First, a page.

default, were appropriate policy interventions.
Of course, we continue to debate the appropriate extent of Fed actions to alleviate a liquidity
crisis—indeed, even what truly qualifies as a
liquidity crisis—but that debate does not detract
from acceptance of the general principle that a
central bank response is desirable when the crisis
is severe.
The problem of designing monetary policy to
achieve sustained low inflation and more, rather
than less, stability is far from trivial. We know
much less about this task than we should. At this
point, no consensus exists on the size or reliability
of the short-run impact of monetary policy on an
economy. A considerable amount of professional
opinion, the general popular feeling, and financialmarket commentary hold that monetary policy

actions initially affect output, unemployment,
and real interest rates, even though the long-run
impact on these real variables is nil. Research
efforts to quantify these initial effects, however,
have failed to provide precise measures of the
impact, and at least one school of thought maintains that such short-run effects are negligible.
To judge monetary policy and central bankers,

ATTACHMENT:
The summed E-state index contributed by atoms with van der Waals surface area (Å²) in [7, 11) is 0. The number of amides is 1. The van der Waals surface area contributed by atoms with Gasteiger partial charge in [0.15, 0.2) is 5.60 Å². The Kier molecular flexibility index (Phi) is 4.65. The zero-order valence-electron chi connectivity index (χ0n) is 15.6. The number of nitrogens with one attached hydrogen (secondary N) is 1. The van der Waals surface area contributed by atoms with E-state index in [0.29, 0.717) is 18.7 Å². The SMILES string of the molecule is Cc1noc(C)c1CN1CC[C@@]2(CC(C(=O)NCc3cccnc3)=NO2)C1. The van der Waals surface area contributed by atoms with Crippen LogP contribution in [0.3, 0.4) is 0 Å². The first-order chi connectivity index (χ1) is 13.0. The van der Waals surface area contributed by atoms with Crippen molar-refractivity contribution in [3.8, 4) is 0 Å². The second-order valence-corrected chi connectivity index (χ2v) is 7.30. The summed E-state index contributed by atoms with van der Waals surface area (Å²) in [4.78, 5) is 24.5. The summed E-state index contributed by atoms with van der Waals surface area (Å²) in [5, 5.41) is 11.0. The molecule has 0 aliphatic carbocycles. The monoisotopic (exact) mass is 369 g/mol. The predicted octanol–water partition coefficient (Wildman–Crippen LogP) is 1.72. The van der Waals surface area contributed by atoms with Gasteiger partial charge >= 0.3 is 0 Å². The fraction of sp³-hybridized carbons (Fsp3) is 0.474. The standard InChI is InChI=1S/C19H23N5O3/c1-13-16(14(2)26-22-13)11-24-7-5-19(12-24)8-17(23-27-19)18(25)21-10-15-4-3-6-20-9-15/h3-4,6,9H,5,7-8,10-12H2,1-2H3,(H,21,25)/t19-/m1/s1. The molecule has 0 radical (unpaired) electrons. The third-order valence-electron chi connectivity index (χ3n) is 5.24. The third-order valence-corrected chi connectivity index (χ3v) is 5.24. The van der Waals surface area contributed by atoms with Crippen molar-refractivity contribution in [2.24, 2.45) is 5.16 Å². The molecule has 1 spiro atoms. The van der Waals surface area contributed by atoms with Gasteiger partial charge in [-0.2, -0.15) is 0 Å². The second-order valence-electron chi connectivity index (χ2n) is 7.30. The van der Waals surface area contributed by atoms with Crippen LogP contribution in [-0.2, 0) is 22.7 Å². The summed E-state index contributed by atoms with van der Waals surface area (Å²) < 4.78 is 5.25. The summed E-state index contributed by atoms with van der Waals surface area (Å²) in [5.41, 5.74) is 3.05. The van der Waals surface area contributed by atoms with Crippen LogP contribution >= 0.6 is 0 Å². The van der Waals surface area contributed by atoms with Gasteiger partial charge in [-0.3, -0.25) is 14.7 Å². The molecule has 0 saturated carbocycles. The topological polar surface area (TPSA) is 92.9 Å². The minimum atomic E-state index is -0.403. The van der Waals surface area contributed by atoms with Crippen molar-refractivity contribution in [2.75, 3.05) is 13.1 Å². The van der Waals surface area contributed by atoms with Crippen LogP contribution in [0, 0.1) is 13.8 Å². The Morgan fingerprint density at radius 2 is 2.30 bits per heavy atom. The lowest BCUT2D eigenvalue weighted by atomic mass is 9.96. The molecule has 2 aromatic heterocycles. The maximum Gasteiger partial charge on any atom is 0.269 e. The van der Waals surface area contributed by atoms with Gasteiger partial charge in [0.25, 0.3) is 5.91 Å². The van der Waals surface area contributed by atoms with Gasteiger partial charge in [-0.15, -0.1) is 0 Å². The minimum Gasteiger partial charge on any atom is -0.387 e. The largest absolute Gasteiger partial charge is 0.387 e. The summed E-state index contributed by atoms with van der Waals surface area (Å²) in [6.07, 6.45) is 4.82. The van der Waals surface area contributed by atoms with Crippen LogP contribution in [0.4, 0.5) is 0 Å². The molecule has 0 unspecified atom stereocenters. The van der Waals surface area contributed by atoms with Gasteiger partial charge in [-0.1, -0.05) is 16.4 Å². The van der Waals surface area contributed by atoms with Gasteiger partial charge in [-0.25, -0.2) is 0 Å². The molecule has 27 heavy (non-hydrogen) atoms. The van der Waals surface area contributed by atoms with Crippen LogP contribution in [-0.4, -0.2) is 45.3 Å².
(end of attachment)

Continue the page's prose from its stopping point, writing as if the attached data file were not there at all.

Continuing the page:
we must concentrate on what they can reasonably
be expected to achieve, given our current state of
knowledge. There is a compelling case, I believe,
that the success or failure of monetary policy must
be judged first and foremost by whether a central
bank is able to achieve a low-inflation environment on a sustained basis. That environment is,
in turn, conducive to maximum growth and efficient utilization of the resources available to a
society. High growth and efficient utilization of
resources depend on government policies beyond
the central bank’s control. That fact, however, does
not change the proposition that a central bank’s
contribution should be judged primarily by the
average rate of inflation, and secondarily by the
stability, or lack thereof, of the overall economy.
By this standard, the history of the second half
of the 20th century, in the United States and in
other countries, is not kind to central bankers. For
a short period during the late 1950s and early